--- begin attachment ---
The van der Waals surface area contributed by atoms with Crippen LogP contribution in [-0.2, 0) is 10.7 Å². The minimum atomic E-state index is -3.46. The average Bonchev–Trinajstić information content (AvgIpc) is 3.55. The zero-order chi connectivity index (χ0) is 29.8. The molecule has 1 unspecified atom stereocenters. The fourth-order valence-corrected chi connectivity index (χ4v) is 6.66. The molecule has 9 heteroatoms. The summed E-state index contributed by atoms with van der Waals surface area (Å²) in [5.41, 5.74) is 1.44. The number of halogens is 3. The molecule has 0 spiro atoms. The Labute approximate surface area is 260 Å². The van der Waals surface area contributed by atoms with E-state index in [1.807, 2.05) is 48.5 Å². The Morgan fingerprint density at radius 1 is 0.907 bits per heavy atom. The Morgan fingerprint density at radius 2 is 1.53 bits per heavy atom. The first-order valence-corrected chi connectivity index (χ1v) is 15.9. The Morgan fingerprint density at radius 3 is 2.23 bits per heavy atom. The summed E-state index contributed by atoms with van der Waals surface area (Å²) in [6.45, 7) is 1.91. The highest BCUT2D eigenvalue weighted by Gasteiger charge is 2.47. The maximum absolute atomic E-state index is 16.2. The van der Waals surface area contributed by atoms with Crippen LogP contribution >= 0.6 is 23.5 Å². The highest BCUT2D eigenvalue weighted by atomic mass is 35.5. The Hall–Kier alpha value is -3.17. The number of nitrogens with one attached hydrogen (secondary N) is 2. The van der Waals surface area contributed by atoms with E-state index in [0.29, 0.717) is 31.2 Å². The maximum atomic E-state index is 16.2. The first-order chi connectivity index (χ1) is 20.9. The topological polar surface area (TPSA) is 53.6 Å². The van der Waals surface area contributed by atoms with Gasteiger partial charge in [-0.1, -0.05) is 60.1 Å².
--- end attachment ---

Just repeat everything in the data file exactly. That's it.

The van der Waals surface area contributed by atoms with Crippen LogP contribution in [-0.2, 0) is 10.7 Å². The minimum atomic E-state index is -3.46. The average Bonchev–Trinajstić information content (AvgIpc) is 3.55. The zero-order chi connectivity index (χ0) is 29.8. The molecule has 1 unspecified atom stereocenters. The fourth-order valence-corrected chi connectivity index (χ4v) is 6.66. The molecule has 9 heteroatoms. The summed E-state index contributed by atoms with van der Waals surface area (Å²) in [5.41, 5.74) is 1.44. The number of halogens is 3. The molecule has 0 spiro atoms. The Labute approximate surface area is 260 Å². The van der Waals surface area contributed by atoms with E-state index in [1.807, 2.05) is 48.5 Å². The Morgan fingerprint density at radius 1 is 0.907 bits per heavy atom. The Morgan fingerprint density at radius 2 is 1.53 bits per heavy atom. The first-order valence-corrected chi connectivity index (χ1v) is 15.9. The Morgan fingerprint density at radius 3 is 2.23 bits per heavy atom. The summed E-state index contributed by atoms with van der Waals surface area (Å²) in [6.45, 7) is 1.91. The highest BCUT2D eigenvalue weighted by Gasteiger charge is 2.47. The maximum absolute atomic E-state index is 16.2. The van der Waals surface area contributed by atoms with Crippen LogP contribution >= 0.6 is 23.5 Å². The highest BCUT2D eigenvalue weighted by atomic mass is 35.5. The Hall–Kier alpha value is -3.17. The number of nitrogens with one attached hydrogen (secondary N) is 2. The van der Waals surface area contributed by atoms with E-state index in [0.29, 0.717) is 31.2 Å². The maximum atomic E-state index is 16.2. The first-order chi connectivity index (χ1) is 20.9. The topological polar surface area (TPSA) is 53.6 Å². The van der Waals surface area contributed by atoms with Gasteiger partial charge in [-0.1, -0.05) is 60.1 Å².